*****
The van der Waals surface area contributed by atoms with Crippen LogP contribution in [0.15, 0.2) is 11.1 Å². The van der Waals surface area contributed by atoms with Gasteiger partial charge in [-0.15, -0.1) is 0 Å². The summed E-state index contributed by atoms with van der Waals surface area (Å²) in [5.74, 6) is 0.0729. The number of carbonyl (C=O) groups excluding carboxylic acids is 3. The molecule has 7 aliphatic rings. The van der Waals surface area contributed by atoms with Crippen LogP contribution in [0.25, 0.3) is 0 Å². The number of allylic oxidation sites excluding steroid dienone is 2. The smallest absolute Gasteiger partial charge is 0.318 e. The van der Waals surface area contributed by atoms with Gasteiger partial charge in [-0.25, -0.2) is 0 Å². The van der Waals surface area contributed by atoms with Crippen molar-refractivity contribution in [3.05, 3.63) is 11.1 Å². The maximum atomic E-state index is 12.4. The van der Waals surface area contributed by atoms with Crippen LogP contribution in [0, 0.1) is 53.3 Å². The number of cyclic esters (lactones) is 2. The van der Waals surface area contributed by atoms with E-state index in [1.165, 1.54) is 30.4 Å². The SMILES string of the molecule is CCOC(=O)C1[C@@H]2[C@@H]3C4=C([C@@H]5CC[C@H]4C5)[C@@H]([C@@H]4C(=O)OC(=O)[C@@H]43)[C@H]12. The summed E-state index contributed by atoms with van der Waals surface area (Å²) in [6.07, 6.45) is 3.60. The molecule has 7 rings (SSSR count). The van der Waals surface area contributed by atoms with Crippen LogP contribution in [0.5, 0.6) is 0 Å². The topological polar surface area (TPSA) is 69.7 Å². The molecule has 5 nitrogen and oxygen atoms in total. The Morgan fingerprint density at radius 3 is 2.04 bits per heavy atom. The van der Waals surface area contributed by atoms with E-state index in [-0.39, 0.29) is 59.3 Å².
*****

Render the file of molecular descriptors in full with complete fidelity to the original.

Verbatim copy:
The van der Waals surface area contributed by atoms with Crippen LogP contribution in [0.15, 0.2) is 11.1 Å². The van der Waals surface area contributed by atoms with Gasteiger partial charge in [-0.15, -0.1) is 0 Å². The summed E-state index contributed by atoms with van der Waals surface area (Å²) in [5.74, 6) is 0.0729. The number of carbonyl (C=O) groups excluding carboxylic acids is 3. The molecule has 7 aliphatic rings. The van der Waals surface area contributed by atoms with Crippen LogP contribution in [0.25, 0.3) is 0 Å². The number of allylic oxidation sites excluding steroid dienone is 2. The smallest absolute Gasteiger partial charge is 0.318 e. The van der Waals surface area contributed by atoms with Gasteiger partial charge in [-0.25, -0.2) is 0 Å². The van der Waals surface area contributed by atoms with Crippen molar-refractivity contribution in [3.05, 3.63) is 11.1 Å². The maximum atomic E-state index is 12.4. The van der Waals surface area contributed by atoms with Crippen LogP contribution in [0, 0.1) is 53.3 Å². The number of cyclic esters (lactones) is 2. The van der Waals surface area contributed by atoms with E-state index in [1.165, 1.54) is 30.4 Å². The SMILES string of the molecule is CCOC(=O)C1[C@@H]2[C@@H]3C4=C([C@@H]5CC[C@H]4C5)[C@@H]([C@@H]4C(=O)OC(=O)[C@@H]43)[C@H]12. The summed E-state index contributed by atoms with van der Waals surface area (Å²) in [6.07, 6.45) is 3.60. The molecule has 7 rings (SSSR count). The van der Waals surface area contributed by atoms with Crippen LogP contribution in [0.5, 0.6) is 0 Å². The topological polar surface area (TPSA) is 69.7 Å². The molecule has 5 nitrogen and oxygen atoms in total. The Morgan fingerprint density at radius 3 is 2.04 bits per heavy atom. The van der Waals surface area contributed by atoms with E-state index in [-0.39, 0.29) is 59.3 Å².